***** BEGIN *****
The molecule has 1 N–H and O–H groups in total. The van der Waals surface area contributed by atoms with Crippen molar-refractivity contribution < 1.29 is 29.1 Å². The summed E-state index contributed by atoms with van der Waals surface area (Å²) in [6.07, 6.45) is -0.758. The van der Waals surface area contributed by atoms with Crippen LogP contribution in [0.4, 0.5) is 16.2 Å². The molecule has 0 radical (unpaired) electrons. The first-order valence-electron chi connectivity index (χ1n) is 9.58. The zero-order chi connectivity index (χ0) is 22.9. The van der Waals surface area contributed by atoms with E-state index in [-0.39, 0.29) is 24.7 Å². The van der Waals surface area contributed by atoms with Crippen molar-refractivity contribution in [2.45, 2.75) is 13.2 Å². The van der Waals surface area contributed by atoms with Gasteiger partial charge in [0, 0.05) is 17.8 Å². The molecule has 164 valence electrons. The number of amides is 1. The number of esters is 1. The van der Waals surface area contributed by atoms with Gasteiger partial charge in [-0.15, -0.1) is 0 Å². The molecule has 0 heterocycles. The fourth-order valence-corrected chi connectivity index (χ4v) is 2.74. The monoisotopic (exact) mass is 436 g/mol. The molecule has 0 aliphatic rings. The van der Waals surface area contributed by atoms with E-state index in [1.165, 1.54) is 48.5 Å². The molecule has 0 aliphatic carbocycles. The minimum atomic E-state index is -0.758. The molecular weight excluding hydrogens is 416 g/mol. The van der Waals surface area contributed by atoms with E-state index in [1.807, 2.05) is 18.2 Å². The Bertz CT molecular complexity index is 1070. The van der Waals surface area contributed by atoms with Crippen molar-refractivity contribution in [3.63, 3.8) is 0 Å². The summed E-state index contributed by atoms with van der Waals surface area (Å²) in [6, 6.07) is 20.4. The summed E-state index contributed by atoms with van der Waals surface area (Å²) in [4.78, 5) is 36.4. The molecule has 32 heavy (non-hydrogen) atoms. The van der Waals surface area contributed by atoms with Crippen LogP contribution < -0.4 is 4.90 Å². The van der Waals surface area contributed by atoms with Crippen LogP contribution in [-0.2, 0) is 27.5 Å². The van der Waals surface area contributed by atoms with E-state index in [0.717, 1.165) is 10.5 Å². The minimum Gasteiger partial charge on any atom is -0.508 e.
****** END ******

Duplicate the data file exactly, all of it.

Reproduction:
The molecule has 1 N–H and O–H groups in total. The van der Waals surface area contributed by atoms with Crippen molar-refractivity contribution < 1.29 is 29.1 Å². The summed E-state index contributed by atoms with van der Waals surface area (Å²) in [6.07, 6.45) is -0.758. The van der Waals surface area contributed by atoms with Crippen LogP contribution in [0.4, 0.5) is 16.2 Å². The molecule has 0 radical (unpaired) electrons. The first-order valence-electron chi connectivity index (χ1n) is 9.58. The zero-order chi connectivity index (χ0) is 22.9. The van der Waals surface area contributed by atoms with E-state index in [-0.39, 0.29) is 24.7 Å². The van der Waals surface area contributed by atoms with Crippen molar-refractivity contribution in [2.45, 2.75) is 13.2 Å². The van der Waals surface area contributed by atoms with Gasteiger partial charge in [0, 0.05) is 17.8 Å². The molecule has 164 valence electrons. The number of amides is 1. The number of esters is 1. The van der Waals surface area contributed by atoms with Gasteiger partial charge in [-0.15, -0.1) is 0 Å². The molecule has 0 heterocycles. The fourth-order valence-corrected chi connectivity index (χ4v) is 2.74. The monoisotopic (exact) mass is 436 g/mol. The molecule has 0 aliphatic rings. The van der Waals surface area contributed by atoms with E-state index in [1.165, 1.54) is 48.5 Å². The molecule has 0 aliphatic carbocycles. The minimum atomic E-state index is -0.758. The molecular weight excluding hydrogens is 416 g/mol. The van der Waals surface area contributed by atoms with E-state index in [1.807, 2.05) is 18.2 Å². The Bertz CT molecular complexity index is 1070. The van der Waals surface area contributed by atoms with Crippen molar-refractivity contribution in [3.63, 3.8) is 0 Å². The summed E-state index contributed by atoms with van der Waals surface area (Å²) in [6, 6.07) is 20.4. The summed E-state index contributed by atoms with van der Waals surface area (Å²) in [4.78, 5) is 36.4. The molecule has 32 heavy (non-hydrogen) atoms. The van der Waals surface area contributed by atoms with Crippen LogP contribution < -0.4 is 4.90 Å². The van der Waals surface area contributed by atoms with Crippen LogP contribution in [-0.2, 0) is 27.5 Å². The van der Waals surface area contributed by atoms with E-state index in [0.717, 1.165) is 10.5 Å². The minimum Gasteiger partial charge on any atom is -0.508 e.